||Issue No. 207||22 December 2003|
Backs to the Wall
Interview: Robbo’s Rules
Unions: Fightback 2003
Bad Boss: Madame Lash Whips Tony
Politics: United Front
Economics: Looking Back - Looking Forward
International: Net Benefits
History: The New Guard
Poetry: What is the PM singing this Christmas?
Review: Culture That Was
The Locker Room
Looking The Otherway At Christmas
Backs to the Wall
If 2003 was a year when Australia mindlessly followed the US into a war of pre-emption which trashed the multilateral global consensus, it was also a year where millions took to the streets and said 'not in our name'.
If 2003 was a year when the corporate cowboys continued to rule the land, it was also a year when a unionist armed with a positive agenda campaigned for the seat on the board of a major bank.
And if 2003 was a year when the political climate was hostile to unions, it was also a year when the Howard Government failed to 'reform' the construction and higher education systems by writing unions out of the equation.
The list goes on - Howard's political ascendancy matched by Latham's rise; Rio Tinto's contracts agenda headed off by unions at the UN; the spread of casualisation addressed by a ground-breaking case that could shift the rules of tenuous employment forever.
If the storm clouds were gathering the silver lining was also evident, and it was a lining based on a new model of unionism - fighting smart with our backs to the wall, rather than expecting to exercise power as of a right.
And all the while, a union movement deep in its reform phase starting to do something more than just reacting - running its own positive agenda for a new set of rules for the workplace.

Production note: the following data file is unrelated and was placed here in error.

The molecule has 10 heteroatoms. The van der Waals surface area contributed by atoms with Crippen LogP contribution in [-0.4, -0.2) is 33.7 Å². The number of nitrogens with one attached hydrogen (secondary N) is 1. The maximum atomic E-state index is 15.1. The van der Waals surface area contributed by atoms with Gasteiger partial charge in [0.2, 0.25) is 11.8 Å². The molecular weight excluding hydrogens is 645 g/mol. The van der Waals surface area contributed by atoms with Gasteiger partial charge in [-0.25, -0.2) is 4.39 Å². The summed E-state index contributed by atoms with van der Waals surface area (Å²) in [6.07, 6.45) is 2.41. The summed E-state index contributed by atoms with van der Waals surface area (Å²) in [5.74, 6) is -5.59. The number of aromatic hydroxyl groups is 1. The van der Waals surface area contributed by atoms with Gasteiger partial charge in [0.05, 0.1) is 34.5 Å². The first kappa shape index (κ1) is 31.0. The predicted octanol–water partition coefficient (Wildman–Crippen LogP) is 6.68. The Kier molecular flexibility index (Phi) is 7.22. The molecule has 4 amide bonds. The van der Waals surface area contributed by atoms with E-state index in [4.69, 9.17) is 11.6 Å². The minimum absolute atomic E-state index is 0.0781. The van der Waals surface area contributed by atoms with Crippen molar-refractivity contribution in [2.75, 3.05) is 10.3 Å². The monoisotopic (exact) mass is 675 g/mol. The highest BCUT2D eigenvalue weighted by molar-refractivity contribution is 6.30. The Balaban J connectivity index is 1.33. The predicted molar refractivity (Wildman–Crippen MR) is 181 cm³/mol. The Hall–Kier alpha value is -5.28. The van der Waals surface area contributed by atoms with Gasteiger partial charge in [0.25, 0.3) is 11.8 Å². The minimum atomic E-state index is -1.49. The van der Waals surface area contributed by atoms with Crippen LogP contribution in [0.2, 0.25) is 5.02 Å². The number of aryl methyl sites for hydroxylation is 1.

Key to this was the work at the NSW ALP State Conference where former factional foes laid out their common political agenda and surprised noone except themselves by triumphing. How this model translates to the national conference will say much about the type4 of government that replaces the Howard regime.
The wins this year should not be overlooked: world-leading protection from email surveillance at work, real movement in the push towards industrial manslaughter laws and the mainstreaming of the debate on maternity leave that can only lead to political action before the next election.
Meanwhile, we saw collective action delivering benefits across the workforce - nurses and teachers alongside building workers securing improvements in pay and conditions.
And new faces too, actors acting together, league players playing as a team, breaking the stereotype that unionists are bald, fat old men sitting around whingeing about the good old days.
From the peace marches, to the safety rally to every little workplace battle for justice, the message is that Working Together works - and if you don't win every single battle at least you have more fun than going through life on your own.
These are the themes the union movement needs to spread as it draws the line on 2003 and looks to a New Year: the triumph of the individual is really just a sentence of loneliness; we are a society and when we start acting like one wonderful things can happen.
Merry Christmas and a safe New Year to all of Workers Online's subscribers, thanks to all our 2003 contributors too many to mention and to the NSW Labor Council who continues to publish this journal fearlessly and independently.
We'll be back in mid-February for our sixth(!) year of frank and fearless union news, views and people.
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